Education Blog for Healthcare Professionals

Incidentally Discovered DVT, PE or Other Clots

General comments

CT or MRI scans will occasionally detect an incidental iliofemoral DVT, PE or intra-abdominal thrombosis (IVC, portal, splenic, mesenteric or renal vein). This is particularly common in cancer patients undergoing staging CT scans. When such an incidental, asymptomatic venous thromboembolism (VTE) is discovered, the question arises whether the patient should be treated with anticoagulants or not. Very little is known about the natural history such clots, few clinical studies exist. Therefore, no solid recommendations can be given.

How often are incidental VTEs found?

One study found that 2.6 % of patients undergoing CT of the chest for various reasons other than to rule in/out PE, had an incidental PE [ref 1]. These were mostly patients who were hospitalized or had cancer, i.e. those at higher risk for VTE. Another study found that 2.5 % of cancer patients who underwent staging CTs had a VTE; about half of these were iliofemoral DVTs or PEs, the other half consisted of DVTs in the abdomen (IVC, portal, mesenteric and renal veins) [ref 2].

Should patients with incidental clots be treated with anticoagulants?

No studies have been performed to investigate whether such patients benefit from anticoagulants or not.  Therefore, no clear recommendations can be given. When finding an asymptomatic DVT, particularly in the thigh or the pelvis, or a PE, many physicians will probably put the patient on anticoagulants for some period of time (several months). This practice is supported by the ACCP guidelines discussed below [ref 4]. How to mange patients with other incidentally discovered clots is completely unclear due to the absence of natural history, outcome and anticoagulant treatment (yes/no) data.

What treatment guidelines exist?

The highly respected ACCP (American College of Chest Physician) guidelines recommend: “In patients who are unexpectedly found to have asymptomatic DVT of the leg or PE, we recommend the same initial and long-term anticoagulation as for comparable patients with symptomatic DVT” (Grade 1 C recommendation = strong recommendation, based on low or very low-quality clinical trial evidence). The ACCP guidelines do not take reference to how other incidentally discovered clots, such as in the abdomen (portal, mesenteric and renal veins), should be treated.

My personal approach

Decision making on anticoagulants yes/no for incidentally discovered VTE needs to take into consideration a patient’s risk factors for the previous as well as for future thrombotic events (immobility, surgery, cancer, etc) and risk factors for bleeding. Findings on imaging studies suggesting that the VTE is old may be one of the arguments against the use of anticoagulants. Weighing the risk/benefit, a very individualized decision needs to be made. If the patient has no significant risk factors for bleeding, I have a tendency to recommend anticoagulants for some period of time.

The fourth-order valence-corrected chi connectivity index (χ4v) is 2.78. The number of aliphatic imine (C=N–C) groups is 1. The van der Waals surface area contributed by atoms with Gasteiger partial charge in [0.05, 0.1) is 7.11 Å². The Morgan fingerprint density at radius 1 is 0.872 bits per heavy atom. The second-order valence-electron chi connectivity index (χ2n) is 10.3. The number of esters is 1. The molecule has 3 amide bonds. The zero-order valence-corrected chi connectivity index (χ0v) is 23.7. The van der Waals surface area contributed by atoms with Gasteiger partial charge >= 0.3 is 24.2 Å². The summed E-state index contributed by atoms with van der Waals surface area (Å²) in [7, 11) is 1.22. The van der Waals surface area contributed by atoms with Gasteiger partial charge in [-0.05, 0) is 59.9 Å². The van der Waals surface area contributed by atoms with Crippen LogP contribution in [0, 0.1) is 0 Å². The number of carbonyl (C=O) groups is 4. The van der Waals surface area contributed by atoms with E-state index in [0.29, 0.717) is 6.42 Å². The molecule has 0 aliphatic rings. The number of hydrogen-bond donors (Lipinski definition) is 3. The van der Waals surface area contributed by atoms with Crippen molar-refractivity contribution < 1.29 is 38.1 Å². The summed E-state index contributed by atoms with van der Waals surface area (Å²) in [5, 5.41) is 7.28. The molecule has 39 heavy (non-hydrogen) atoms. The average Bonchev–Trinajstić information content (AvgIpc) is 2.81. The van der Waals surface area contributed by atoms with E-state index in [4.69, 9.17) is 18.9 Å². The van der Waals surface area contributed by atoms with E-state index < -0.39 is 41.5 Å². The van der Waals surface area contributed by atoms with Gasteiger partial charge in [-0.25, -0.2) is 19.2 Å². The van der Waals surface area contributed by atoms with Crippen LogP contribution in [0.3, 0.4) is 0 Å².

1. Dentali F et al. Prevalence and clinical history of incidental, asymptomatic PE: A meta-analysis. Thromb Res 2010;125:518-522.
  2. Douma RA et al. Incidental VTE in cancer patients: prevalence and consequence. Thromb Res 2010;125:e306-e309.
  3. Dentali F et al. Prognostic relevance of asymptomatic venous thromboembolism in patients with cancer. J Thromb Haemost 2011;ePub.
  4. Kearon C et al. Antithrombotic therapy for venous thromboembolic disease. American College of  Chest Physician Evidence-Based Clinical Pratice Guidelines. Chest 2008;133:454S-545S.

For Patients:  this same information, written for patients, is available here.

Disclosure: I have no financial conflict of interest with the content of this post.

Last updated: April 22nd, 2011

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3 Responses to “Incidentally Discovered DVT, PE or Other Clots”

    • Stephan Moll says:

      Hyperechogeneic clot on Doppler ultrasound and/or retracted vein argue for old/chronic clot. “Spongy” appearance of clot, hypoechogeneic clot, and/or dilated vein – argue for acute or subacture clot. Presence of clot in a vein segment that was previsouly clearly clear of clot also argeus for a new clot, if there is a comparison study and both studies were done by good Doppler ultrasound technicians/ MDs.

      However, it can be difficult to diagnose recurrent clot with certaint. Thus, it is helpful to consider the pre-test probability and make an assessment taking a good clinical history: (a) does patient have clearly new swelling or pain? (b) was there a provoking risk factor for a new DVT? (c) Was the patient off anticoagulation or did he/she have subtherapeutic INRs? Obtaining a D-dimer (sensitive D-dimer assay needed) can also be helpful in providing one argument against (negative D-dimer) or for (positive D-dimer) a recurrent DVT.